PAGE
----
Pakistan’s exports could grow at a faster pace than the 11% increase they have registered so far, a development that would come on the back of the rupee losing value against the US dollar.
Commerce Secretary Younus Dagha said exports have increased during the five months of the ongoing fiscal year, and are set to go further north after the central bank allowed free-market dynamics to determine the rupee’s value to the dollar last month.
Exports in July-November increased by 10.5% to over $9 billion but these were only equal to 39% of the annual export target of $23.1 billion. In absolute terms, export receipts were up by $857 million during the first five months.
While the increase was hailed as a positive, exporters said rupee depreciation was crucial to ensure sustained growth in exports. Export receipts are crucial for Pakistan that faces continuous pressure on its foreign exchange reserves given the high import volume and rising oil prices.
Resultantly, the currency fell close to 5% within a few days to reach over Rs110 to the US dollar, providing much-needed relief to exporters as well as the business community that predicted such a development on the back of an increasing current account deficit.
“Since Pakistan imports a lot of raw materials for the exportable products, it’s difficult to predict the increase in exports,” Dagha told The Express Tribune when asked what could be the increase in exports.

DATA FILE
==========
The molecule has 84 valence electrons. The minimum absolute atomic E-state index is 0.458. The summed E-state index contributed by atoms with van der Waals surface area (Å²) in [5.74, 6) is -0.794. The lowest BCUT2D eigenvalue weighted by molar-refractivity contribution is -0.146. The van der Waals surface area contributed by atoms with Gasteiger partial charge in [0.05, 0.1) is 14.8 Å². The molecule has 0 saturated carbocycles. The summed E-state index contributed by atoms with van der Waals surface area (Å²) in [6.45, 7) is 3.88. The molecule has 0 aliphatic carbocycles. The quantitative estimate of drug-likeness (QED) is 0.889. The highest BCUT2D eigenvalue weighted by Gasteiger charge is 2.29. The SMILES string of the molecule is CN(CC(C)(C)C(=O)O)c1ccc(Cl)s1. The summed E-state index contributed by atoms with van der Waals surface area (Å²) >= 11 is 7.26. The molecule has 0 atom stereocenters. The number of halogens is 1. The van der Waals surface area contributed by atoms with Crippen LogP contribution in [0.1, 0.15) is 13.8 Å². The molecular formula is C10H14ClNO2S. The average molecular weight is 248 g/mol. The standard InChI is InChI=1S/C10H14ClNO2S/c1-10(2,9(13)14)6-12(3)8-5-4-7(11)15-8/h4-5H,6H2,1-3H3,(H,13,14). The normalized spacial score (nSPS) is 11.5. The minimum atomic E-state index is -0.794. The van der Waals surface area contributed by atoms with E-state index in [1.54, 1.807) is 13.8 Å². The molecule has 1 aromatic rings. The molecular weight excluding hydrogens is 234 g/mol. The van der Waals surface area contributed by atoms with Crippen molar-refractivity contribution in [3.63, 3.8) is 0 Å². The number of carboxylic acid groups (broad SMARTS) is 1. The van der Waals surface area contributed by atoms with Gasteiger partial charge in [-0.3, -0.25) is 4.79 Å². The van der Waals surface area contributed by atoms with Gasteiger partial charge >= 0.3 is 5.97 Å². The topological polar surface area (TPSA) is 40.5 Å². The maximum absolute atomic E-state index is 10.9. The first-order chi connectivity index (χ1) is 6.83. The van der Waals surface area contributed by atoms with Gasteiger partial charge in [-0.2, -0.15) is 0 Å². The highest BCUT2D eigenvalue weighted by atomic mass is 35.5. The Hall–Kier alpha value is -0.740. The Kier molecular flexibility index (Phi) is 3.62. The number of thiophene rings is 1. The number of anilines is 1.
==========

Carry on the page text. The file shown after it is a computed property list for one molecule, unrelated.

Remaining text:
“Currently, an increase of 10-11% is being witnessed so one can hope exports would continue to increase more than this rate.”
Meanwhile, Dagha said the imposition of regulatory duty in October was meant to discourage the import of consumer goods, categorically stating that the higher rate on the import of raw materials was not the government’s intention, but a by-product of the decision.
He said the import of raw material subjected to RD will certainly be taken into consideration and immediately withdrawn so that the cost of production, competitiveness and exportability of industries are not affected.
The ministry has recently withdrawn duty on 35 raw materials, he informed.
“The situation in terms of duty on consumer items may worsen further in the days to come,” he said while speaking in a meeting at the Karachi Chamber of Commerce and Industry (KCCI).
“We are willing to serve exporters, but anyone importing consumer items should not expect any facilitation from the commerce ministry,” he added, hinting at further imposition of duty on consumer items.
Referring to concerns expressed by former KCCI president Zubair Motiwala on the 4% rebate to yarn exporters, he agreed that this incentive should not be given and the issue has also been raised by the commerce ministry. “We will try to deal with it in the next budget,” he added.
Another former KCCI president Siraj Kassam Teli said massive discretionary powers were granted to FBR officials in recent budgets, to the point that chambers and associations that appreciated empowering the tax collecting body are now left to criticise it.
He was of the opinion that laws, regulations and acts were devised in such a manner to empower FBR’s staff even at the lower level to harass the business and industrial community.
“These laws and powers are not meant to increase revenue and attract new taxpayers but to create hurdles and harass existing taxpayers. After seeing the miseries and hardships suffered by loyal taxpayers, people prefer to stay outside the tax net.”
Separately, he said the business community is responsible for most of its issues because actual representatives are unable to give input due to the presence of fake and bogus trade bodies in the apex body of the country.
“About 40% of trade bodies are fake and bogus, which are not following the rules and regulations of the commerce ministry in terms of paperwork and documentation,” he added.